However, if my thesis was broken, as I feel it is now, then it’s time to get out. I might re-enter AMZN if it pulls back substantially, preferably to the $1400 mark as a starting point, but, for the moment, its incredibly high valuation inspired me to get out while the getting was good.

AMZN closed the week at $1861.64, down -1.19% from where I closed out.

Boeing (BA): Added to Position

Boeing’s (BA) stock was slammed on Monday when it announced that it expects regulators won’t sign off on the 737 Max until mid-2020, causing the stock to drop more than -5% during Monday trading.

I had a price target on Boeing if it fell through $310 using a trailing-stop order (whose tail was a little tight, I must say) which filled at $309.55 before Boeing found support around $303.

The buy order replaces some shares that I sold last February at an average selling price of $429.88, capturing 28% in profits on those shares. My next buying target for Boeing is below $300 near the $285 level, below where it bottomed during the 2018 Christmas Eve selloff.

BA closed the week at $323.05, up +4.36% from where I added on Monday. 

Disney (DIS): Added to Position

Disney (DIS) experienced selling pressure this week as the potential of the Wuhan coronavirus was investigated by the World Health Organization.

Since much of Disney’s revenues are generated from its theme parks, any potential health crisis will often trigger a selloff in the stock as more visitors will stay home rather than go to the parks and risk getting sick.

On Friday, I used a trailing stop buy order when Disney fell below $141 which filled at $141.24. The order replaces shares I sold back in November 2019 at $148.29, effectively discounting those shares by 4.75%.

My next buy target is $132.20 and would likely require a key news event either health-related or a poor showing in Disney’s upcoming earnings.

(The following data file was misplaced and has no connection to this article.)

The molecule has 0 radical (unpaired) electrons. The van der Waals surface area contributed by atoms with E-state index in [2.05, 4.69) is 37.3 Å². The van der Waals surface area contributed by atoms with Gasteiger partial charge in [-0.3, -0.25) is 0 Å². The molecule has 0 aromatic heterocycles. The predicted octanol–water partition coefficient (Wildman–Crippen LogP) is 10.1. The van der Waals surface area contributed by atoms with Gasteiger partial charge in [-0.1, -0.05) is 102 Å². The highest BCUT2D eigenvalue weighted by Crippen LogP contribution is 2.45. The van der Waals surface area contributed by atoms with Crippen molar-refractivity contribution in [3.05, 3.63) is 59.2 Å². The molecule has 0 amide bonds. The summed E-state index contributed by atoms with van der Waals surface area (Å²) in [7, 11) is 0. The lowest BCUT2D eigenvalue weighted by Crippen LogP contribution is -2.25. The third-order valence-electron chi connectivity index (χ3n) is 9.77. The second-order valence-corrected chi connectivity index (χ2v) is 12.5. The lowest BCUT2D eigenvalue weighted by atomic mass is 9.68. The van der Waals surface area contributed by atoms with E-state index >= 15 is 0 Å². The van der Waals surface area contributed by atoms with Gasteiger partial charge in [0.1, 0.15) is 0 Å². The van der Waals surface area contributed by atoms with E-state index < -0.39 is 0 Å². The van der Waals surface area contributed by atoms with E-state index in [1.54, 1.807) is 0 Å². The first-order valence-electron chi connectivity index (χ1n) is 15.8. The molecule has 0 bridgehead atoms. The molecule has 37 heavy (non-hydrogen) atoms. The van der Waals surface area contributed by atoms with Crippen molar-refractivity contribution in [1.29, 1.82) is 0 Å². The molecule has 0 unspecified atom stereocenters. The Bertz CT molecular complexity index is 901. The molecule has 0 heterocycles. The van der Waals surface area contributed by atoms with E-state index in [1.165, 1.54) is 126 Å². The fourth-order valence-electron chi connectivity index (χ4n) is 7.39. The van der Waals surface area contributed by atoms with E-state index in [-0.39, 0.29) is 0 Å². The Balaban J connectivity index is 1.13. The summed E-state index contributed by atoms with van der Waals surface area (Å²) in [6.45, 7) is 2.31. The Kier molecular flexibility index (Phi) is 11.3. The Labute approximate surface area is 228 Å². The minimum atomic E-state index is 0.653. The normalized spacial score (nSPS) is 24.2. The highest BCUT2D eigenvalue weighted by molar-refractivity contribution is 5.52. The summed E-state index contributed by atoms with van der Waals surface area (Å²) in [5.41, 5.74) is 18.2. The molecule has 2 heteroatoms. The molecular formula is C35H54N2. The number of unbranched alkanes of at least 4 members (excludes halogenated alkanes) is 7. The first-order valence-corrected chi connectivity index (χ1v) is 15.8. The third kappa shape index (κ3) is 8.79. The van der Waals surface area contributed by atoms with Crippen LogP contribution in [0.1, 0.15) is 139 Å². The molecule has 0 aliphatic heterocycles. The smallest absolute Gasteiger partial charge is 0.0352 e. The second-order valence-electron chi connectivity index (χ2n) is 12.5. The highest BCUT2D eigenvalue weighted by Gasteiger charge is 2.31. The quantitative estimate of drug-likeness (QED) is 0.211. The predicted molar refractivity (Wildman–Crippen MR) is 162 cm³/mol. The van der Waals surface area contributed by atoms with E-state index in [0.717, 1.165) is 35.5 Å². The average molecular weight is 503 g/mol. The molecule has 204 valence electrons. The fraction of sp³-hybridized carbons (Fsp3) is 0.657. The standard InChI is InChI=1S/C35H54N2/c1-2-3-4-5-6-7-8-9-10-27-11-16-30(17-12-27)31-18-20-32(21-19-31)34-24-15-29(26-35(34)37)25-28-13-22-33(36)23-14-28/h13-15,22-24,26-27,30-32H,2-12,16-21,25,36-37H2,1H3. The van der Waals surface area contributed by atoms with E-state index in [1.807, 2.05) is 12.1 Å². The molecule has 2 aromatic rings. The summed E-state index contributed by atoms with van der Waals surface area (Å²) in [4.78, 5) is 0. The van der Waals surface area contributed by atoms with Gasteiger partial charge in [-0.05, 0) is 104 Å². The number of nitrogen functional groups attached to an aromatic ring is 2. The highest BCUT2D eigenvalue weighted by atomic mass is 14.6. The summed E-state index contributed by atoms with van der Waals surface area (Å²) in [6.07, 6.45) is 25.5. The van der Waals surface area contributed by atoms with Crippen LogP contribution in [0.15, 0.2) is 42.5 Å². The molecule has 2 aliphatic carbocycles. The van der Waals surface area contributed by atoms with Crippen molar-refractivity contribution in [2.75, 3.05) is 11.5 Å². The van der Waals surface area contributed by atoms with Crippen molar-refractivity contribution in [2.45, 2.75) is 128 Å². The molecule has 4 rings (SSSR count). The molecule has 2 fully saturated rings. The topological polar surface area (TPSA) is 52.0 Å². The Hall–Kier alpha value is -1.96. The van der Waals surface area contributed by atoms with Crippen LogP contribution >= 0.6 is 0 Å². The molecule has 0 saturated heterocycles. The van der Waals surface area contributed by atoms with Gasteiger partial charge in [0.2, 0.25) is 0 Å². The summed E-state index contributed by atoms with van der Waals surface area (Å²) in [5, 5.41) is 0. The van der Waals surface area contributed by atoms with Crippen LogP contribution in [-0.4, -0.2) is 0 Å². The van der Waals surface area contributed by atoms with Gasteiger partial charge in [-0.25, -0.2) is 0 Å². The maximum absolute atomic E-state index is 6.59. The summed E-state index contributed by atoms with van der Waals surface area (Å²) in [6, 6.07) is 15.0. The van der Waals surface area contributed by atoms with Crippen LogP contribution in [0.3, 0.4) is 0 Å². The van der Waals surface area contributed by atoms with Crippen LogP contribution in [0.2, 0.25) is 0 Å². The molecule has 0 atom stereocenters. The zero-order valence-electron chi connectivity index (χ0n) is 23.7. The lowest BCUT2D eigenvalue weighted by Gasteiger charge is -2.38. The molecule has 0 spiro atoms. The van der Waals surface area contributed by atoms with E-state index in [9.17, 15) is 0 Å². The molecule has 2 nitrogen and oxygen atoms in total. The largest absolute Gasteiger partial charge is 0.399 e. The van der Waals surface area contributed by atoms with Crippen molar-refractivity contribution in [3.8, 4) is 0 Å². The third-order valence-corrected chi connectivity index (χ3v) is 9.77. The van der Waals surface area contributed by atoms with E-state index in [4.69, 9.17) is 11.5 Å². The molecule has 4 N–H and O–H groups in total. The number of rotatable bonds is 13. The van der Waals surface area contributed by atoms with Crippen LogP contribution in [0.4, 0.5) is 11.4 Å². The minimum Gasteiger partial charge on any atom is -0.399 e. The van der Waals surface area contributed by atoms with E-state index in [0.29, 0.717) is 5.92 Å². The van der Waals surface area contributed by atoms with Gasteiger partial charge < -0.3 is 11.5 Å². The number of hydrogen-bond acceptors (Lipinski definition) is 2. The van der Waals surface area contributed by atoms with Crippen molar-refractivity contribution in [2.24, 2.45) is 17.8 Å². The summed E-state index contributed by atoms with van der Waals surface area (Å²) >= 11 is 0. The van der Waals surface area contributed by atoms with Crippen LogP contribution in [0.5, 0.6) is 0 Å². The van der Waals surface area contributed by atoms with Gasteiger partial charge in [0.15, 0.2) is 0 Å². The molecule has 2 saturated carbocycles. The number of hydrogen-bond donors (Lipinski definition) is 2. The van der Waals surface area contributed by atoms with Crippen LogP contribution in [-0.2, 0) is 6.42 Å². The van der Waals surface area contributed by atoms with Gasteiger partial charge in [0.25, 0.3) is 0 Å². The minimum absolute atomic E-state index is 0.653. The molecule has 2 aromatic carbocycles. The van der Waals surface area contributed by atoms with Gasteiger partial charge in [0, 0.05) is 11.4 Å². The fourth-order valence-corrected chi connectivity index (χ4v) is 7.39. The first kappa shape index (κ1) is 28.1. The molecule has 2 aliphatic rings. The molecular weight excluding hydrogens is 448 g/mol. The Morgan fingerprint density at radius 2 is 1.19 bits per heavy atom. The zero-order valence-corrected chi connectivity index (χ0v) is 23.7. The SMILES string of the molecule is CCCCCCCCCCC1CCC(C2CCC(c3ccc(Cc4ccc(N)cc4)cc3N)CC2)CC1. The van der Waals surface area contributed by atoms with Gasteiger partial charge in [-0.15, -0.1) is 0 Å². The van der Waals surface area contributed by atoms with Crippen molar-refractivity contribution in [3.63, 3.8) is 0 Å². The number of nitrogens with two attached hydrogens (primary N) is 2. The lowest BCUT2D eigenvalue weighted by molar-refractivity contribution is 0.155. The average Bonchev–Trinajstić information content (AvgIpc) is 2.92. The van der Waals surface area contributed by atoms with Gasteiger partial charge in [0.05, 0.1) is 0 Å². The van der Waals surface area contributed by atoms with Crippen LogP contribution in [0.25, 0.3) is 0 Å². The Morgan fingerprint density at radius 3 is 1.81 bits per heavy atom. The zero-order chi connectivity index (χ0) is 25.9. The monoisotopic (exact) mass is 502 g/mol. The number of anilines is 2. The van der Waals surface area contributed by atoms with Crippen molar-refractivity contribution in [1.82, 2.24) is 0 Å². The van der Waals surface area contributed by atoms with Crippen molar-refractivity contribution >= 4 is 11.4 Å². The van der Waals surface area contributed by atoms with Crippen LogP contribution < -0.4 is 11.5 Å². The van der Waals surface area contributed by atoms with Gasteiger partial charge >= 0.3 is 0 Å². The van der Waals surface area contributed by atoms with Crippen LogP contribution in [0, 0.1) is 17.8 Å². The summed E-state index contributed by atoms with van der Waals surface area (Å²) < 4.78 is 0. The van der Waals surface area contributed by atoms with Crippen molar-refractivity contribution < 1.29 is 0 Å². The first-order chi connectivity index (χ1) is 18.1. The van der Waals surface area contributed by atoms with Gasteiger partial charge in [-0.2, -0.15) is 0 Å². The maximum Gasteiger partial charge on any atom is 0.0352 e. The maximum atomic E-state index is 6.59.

DIS closed the week at $140.08, down -0.82% from where I added on Friday.

Dow Chemical (DOW): Added to Position

Dow Chemical (DOW) lost ground this week, dropping below $50.00 a share starting on Thursday and continuing on Friday.

I used multiple orders to add small quantities to my position on the way down, buying some at $49.76 and $48.81.

Buying above my per-share cost did raise it slightly by 0.49% from $46.80 to $47.03, however, the opportunity to add to this long-term holding with a dividend yield nearing 5.6% was too good to pass up. 

My next buy target is $47.10 with additional buy targets following around $44, $43, $41 and so on.

DOW closed the week at $48.49, down -0.66% from where I last added. 

JP Morgan Chase (JPM): Added to Position

When news of the second confirmed U.S. case of Wuhan coronavirus hit the wires on Friday, the markets sold off in a frenzy, triggering a buy order in my JP Morgan Chase (JPM) position which filled at $132.64.

The order replaces shares I sold back on December 13 at $138.26 and locked in slightly more than a -4% reduction on the cost of those shares. My next buy target for JPM is $124.85, a point of past support in its run to current levels.

JPM closed the week at $133.15, up +0.38% from where I added Friday.

Twilio (TWLO): *Position Closed: +33.44% Gain*

Like my position in Amazon above, Twilio (TWLO) is a notoriously high (e.g. overvalued) valuation cloud data stock.

However, unlike Amazon, I do not have faith that this company will exist for the long-term as many unprofitable IPOs, despite their high growth rates, often go out of business.

Even more, TWLO already exploded to the upside in the first three weeks of 2020 with gains of more than 20%+ in such a short time. Accordingly, on Monday, I used limit orders to close the position at $119.32, locking in a gain of 33.44% since August 8, 2019, less than six months ago, when I first opened the position at $125.71 before Buying in Stages down to $90.96.

TWLO closed the week at $121.38, up +1.73% from where I closed on Monday.

Want Further Clarification?

As always, if you have questions about any of my positions or have positions of your own that you’re curious about – feel free to leave a comment below!

See you next week!